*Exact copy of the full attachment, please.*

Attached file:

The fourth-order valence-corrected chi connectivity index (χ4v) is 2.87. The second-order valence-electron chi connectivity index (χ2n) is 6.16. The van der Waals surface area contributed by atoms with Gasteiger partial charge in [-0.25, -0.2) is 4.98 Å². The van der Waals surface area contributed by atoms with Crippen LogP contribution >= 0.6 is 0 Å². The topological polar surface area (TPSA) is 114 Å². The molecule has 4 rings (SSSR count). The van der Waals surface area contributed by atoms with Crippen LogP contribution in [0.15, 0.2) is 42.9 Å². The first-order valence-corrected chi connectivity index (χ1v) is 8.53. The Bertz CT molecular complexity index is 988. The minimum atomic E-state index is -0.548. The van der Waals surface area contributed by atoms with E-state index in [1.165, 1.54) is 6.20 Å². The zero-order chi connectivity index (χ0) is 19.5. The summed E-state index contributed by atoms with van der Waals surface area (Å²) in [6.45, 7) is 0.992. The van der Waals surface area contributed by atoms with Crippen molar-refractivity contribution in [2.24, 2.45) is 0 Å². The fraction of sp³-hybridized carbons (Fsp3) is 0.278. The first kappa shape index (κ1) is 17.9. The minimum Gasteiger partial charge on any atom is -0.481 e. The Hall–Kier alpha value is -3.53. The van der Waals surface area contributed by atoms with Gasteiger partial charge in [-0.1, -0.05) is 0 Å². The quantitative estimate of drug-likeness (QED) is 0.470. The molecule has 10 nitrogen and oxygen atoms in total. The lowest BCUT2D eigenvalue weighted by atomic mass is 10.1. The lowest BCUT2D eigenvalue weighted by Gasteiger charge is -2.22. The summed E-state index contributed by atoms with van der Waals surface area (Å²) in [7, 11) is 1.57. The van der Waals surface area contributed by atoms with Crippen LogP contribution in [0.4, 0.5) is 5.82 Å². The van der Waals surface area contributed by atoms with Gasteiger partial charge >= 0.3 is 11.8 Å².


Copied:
The fourth-order valence-corrected chi connectivity index (χ4v) is 2.87. The second-order valence-electron chi connectivity index (χ2n) is 6.16. The van der Waals surface area contributed by atoms with Gasteiger partial charge in [-0.25, -0.2) is 4.98 Å². The van der Waals surface area contributed by atoms with Crippen LogP contribution >= 0.6 is 0 Å². The topological polar surface area (TPSA) is 114 Å². The molecule has 4 rings (SSSR count). The van der Waals surface area contributed by atoms with Crippen LogP contribution in [0.15, 0.2) is 42.9 Å². The first-order valence-corrected chi connectivity index (χ1v) is 8.53. The Bertz CT molecular complexity index is 988. The minimum atomic E-state index is -0.548. The van der Waals surface area contributed by atoms with E-state index in [1.165, 1.54) is 6.20 Å². The zero-order chi connectivity index (χ0) is 19.5. The summed E-state index contributed by atoms with van der Waals surface area (Å²) in [6.45, 7) is 0.992. The van der Waals surface area contributed by atoms with Crippen molar-refractivity contribution in [2.24, 2.45) is 0 Å². The fraction of sp³-hybridized carbons (Fsp3) is 0.278. The first kappa shape index (κ1) is 17.9. The minimum Gasteiger partial charge on any atom is -0.481 e. The Hall–Kier alpha value is -3.53. The van der Waals surface area contributed by atoms with Gasteiger partial charge in [-0.1, -0.05) is 0 Å². The quantitative estimate of drug-likeness (QED) is 0.470. The molecule has 10 nitrogen and oxygen atoms in total. The lowest BCUT2D eigenvalue weighted by atomic mass is 10.1. The lowest BCUT2D eigenvalue weighted by Gasteiger charge is -2.22. The summed E-state index contributed by atoms with van der Waals surface area (Å²) in [7, 11) is 1.57. The van der Waals surface area contributed by atoms with Crippen LogP contribution in [0.4, 0.5) is 5.82 Å². The van der Waals surface area contributed by atoms with Gasteiger partial charge >= 0.3 is 11.8 Å².